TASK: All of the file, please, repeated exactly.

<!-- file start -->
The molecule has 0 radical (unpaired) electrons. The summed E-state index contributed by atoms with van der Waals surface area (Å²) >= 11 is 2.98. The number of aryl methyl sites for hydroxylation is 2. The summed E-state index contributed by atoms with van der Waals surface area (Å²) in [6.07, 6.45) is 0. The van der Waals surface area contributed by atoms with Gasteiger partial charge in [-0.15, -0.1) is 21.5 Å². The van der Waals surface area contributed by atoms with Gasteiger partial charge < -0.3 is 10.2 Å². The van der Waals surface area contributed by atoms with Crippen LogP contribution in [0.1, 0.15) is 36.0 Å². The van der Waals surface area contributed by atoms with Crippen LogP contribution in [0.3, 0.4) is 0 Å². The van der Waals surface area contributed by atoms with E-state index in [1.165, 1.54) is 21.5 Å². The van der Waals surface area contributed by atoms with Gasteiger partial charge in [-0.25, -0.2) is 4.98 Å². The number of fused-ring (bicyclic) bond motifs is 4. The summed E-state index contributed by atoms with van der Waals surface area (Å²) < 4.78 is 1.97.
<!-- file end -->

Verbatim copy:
The molecule has 0 radical (unpaired) electrons. The summed E-state index contributed by atoms with van der Waals surface area (Å²) >= 11 is 2.98. The number of aryl methyl sites for hydroxylation is 2. The summed E-state index contributed by atoms with van der Waals surface area (Å²) in [6.07, 6.45) is 0. The van der Waals surface area contributed by atoms with Gasteiger partial charge in [-0.15, -0.1) is 21.5 Å². The van der Waals surface area contributed by atoms with Gasteiger partial charge < -0.3 is 10.2 Å². The van der Waals surface area contributed by atoms with Crippen LogP contribution in [0.1, 0.15) is 36.0 Å². The van der Waals surface area contributed by atoms with Crippen LogP contribution in [0.3, 0.4) is 0 Å². The van der Waals surface area contributed by atoms with E-state index in [1.165, 1.54) is 21.5 Å². The van der Waals surface area contributed by atoms with Gasteiger partial charge in [-0.25, -0.2) is 4.98 Å². The number of fused-ring (bicyclic) bond motifs is 4. The summed E-state index contributed by atoms with van der Waals surface area (Å²) < 4.78 is 1.97.